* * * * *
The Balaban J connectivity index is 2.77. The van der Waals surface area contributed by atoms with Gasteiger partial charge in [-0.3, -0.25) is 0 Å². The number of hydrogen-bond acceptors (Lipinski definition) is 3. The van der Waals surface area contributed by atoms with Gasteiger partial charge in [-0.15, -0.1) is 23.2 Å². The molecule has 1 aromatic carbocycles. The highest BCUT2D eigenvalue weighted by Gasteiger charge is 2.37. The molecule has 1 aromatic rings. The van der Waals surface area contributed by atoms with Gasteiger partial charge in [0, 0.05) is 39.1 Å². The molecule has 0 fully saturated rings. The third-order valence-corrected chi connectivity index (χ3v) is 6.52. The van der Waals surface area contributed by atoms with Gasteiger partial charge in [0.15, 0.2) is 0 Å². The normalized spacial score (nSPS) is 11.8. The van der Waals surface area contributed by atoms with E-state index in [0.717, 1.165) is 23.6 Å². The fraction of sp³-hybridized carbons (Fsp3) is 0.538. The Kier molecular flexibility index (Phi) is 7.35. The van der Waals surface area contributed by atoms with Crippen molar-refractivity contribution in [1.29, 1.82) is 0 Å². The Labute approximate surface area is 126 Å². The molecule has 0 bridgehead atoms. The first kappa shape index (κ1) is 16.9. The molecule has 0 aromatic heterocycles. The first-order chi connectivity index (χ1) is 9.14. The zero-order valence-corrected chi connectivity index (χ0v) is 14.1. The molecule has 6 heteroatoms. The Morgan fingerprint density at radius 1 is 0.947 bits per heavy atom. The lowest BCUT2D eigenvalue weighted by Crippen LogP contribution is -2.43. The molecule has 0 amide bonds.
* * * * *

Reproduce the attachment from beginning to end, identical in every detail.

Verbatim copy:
The Balaban J connectivity index is 2.77. The van der Waals surface area contributed by atoms with Gasteiger partial charge in [-0.3, -0.25) is 0 Å². The number of hydrogen-bond acceptors (Lipinski definition) is 3. The van der Waals surface area contributed by atoms with Gasteiger partial charge in [-0.15, -0.1) is 23.2 Å². The molecule has 1 aromatic carbocycles. The highest BCUT2D eigenvalue weighted by Gasteiger charge is 2.37. The molecule has 1 aromatic rings. The van der Waals surface area contributed by atoms with Gasteiger partial charge in [0, 0.05) is 39.1 Å². The molecule has 0 fully saturated rings. The third-order valence-corrected chi connectivity index (χ3v) is 6.52. The van der Waals surface area contributed by atoms with Gasteiger partial charge in [0.15, 0.2) is 0 Å². The normalized spacial score (nSPS) is 11.8. The van der Waals surface area contributed by atoms with E-state index in [0.717, 1.165) is 23.6 Å². The fraction of sp³-hybridized carbons (Fsp3) is 0.538. The Kier molecular flexibility index (Phi) is 7.35. The van der Waals surface area contributed by atoms with Crippen molar-refractivity contribution in [1.29, 1.82) is 0 Å². The Labute approximate surface area is 126 Å². The molecule has 0 bridgehead atoms. The first kappa shape index (κ1) is 16.9. The molecule has 0 aromatic heterocycles. The first-order chi connectivity index (χ1) is 9.14. The zero-order valence-corrected chi connectivity index (χ0v) is 14.1. The molecule has 6 heteroatoms. The Morgan fingerprint density at radius 1 is 0.947 bits per heavy atom. The lowest BCUT2D eigenvalue weighted by Crippen LogP contribution is -2.43. The molecule has 0 amide bonds.